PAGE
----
Back in School

After two years of full-time home school in two languages, I am happy to say that we are back in "regular" school!

Notice the smiley faces at the bottom of the sign. They alternate between excited (representing E) and nervous (representing M).

Don't get me wrong, I love spending time with my kids. But spending time with them as their teacher and having to manage two nearly complete curriculums, that is a different thing. It was hard when we were going through it, and it's still hard when I look back on it. We made it, but really only barely. I mean, a major reason (THE major reason?) we came here is because H and I had both come to the realization that we were either moving back overseas or we were letting go of the second language. I just couldn't do it anymore. Not only was the content over my head, but it's extremely difficult to convince a kid to learn a language that no one around them is speaking. And who can blame them? After two years of convincing, I was done. I was just done.

And what do you know?! On literally the first day of school, M writes in a self-improvement activity that she wants to write more neatly. ONE DAY OF PUBLIC SCHOOL ACCOMPLISHED WHAT TWO YEARS OF ME YELLING ABOUT HER HANDWRITING COULDN'T ACCOMPLISH. And that, my friends, is peer pressure at its best. Suddenly it's not just your mom saying, "Are you sure you want to write like a kindergartener when you're in third grade?" It's that everyone around you writes like a third grader and you don't. Praise God, we've made it.

Lunch in the classroom at school! They have to bring their own dishes and bring them back home every day to wash them.

Anyway, was that a rant? Let's move on to the point here. Two months after moving here, nearly to the day, the girls started public school. I had done tons of research when we were looking for houses, calling around schools and asking questions on Facebook groups trying to figure out what would work best for us. I had basically decided to just send the kids to whatever closest elementary school the house was zoned to when I thought I would just take a look at a "mountain school" that had come highly recommended by some other expats but that was, predictably, a bit out of the way. Wow. It took me about thirty seconds to decide after I got out of the taxi. What a place! It was like being in the middle of a rainforest mountain hike when suddenly you find yourself at a school. The air was so fresh and sweet and the view was just stunning. A short chat with the registrar about the strengths and weaknesses of the school sealed the deal even further: fewer students means more field trips and activities, less testing and homework means they're "not as prepared for high school," three or four foreign kids per grade level, cheap after school tutoring on half days for kids who need help with homework. What a place!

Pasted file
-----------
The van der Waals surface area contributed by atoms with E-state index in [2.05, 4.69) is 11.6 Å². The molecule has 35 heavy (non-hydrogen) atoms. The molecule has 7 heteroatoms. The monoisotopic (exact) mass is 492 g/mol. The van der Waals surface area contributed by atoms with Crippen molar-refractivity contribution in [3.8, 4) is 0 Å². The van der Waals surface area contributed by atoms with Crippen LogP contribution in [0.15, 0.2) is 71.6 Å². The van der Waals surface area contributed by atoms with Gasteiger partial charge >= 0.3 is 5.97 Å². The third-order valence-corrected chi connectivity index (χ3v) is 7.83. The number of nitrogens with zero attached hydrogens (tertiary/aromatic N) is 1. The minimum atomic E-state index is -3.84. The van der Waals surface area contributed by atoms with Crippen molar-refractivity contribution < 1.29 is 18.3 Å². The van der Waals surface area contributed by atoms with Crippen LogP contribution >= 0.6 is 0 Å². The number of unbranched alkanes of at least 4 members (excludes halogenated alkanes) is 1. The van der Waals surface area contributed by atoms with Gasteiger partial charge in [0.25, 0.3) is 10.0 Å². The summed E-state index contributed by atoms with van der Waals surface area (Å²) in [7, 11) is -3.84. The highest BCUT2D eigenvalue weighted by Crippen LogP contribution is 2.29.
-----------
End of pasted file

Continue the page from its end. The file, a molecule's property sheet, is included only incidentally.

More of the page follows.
Look at this school bus stop!!It's like plopped right there in the middle of the rainforest.

The girls, who had been watching the after-school soccer club while I talked with the registrar, were just as convinced. Of course we needed to think and pray about it and I needed to talk to H and make sure I wasn't just hypnotized by the scenery, but needless to say, it didn't take long. We took a house near the bus line for the school (conveniently, it was also the best value for the money in terms of square footage). After the girls' residency documents were done, I brought them to the school to officially register. M also had to take a language assessment, and despite the tears and very extended time it took her to finish, the registrar was so surprised at how good her language was that she called over another teacher and made them listen to M read aloud. (Why, yes, I did teach her myself, thank you very much.)

So, they started school. E was very excited going in, and M was very nervous. But after the first day, their emotions had totally switched! E was frustrated because she hadn't understood "a single word" and M couldn't believe how fun school here was! E went on to tell us many of the words her teacher had said, so there was some exaggeration there. (I wonder where she gets that...) But so far, everything has turned out to be really, really amazing. E has pretty much caught up academically with language and M has struggled more but is still able to pass all her tests, despite the drastically different writing system used here. Every now and then, one of them will say that they miss home school, but overall we are all really happy! At the end of each day, it's not so much that I'm completely defeated and the kids are full of energy like it was with full-time home school, but we're all about the same level of tired. I admit, I might be the happiest one about this school, but the girls have really, really enjoyed having peers again and it's very confidence-building for them to have their teachers affirm their skills. Not to mention, the registrar wasn't joking about there being a lot of activities! So, we're all really glad to be in this spot right now!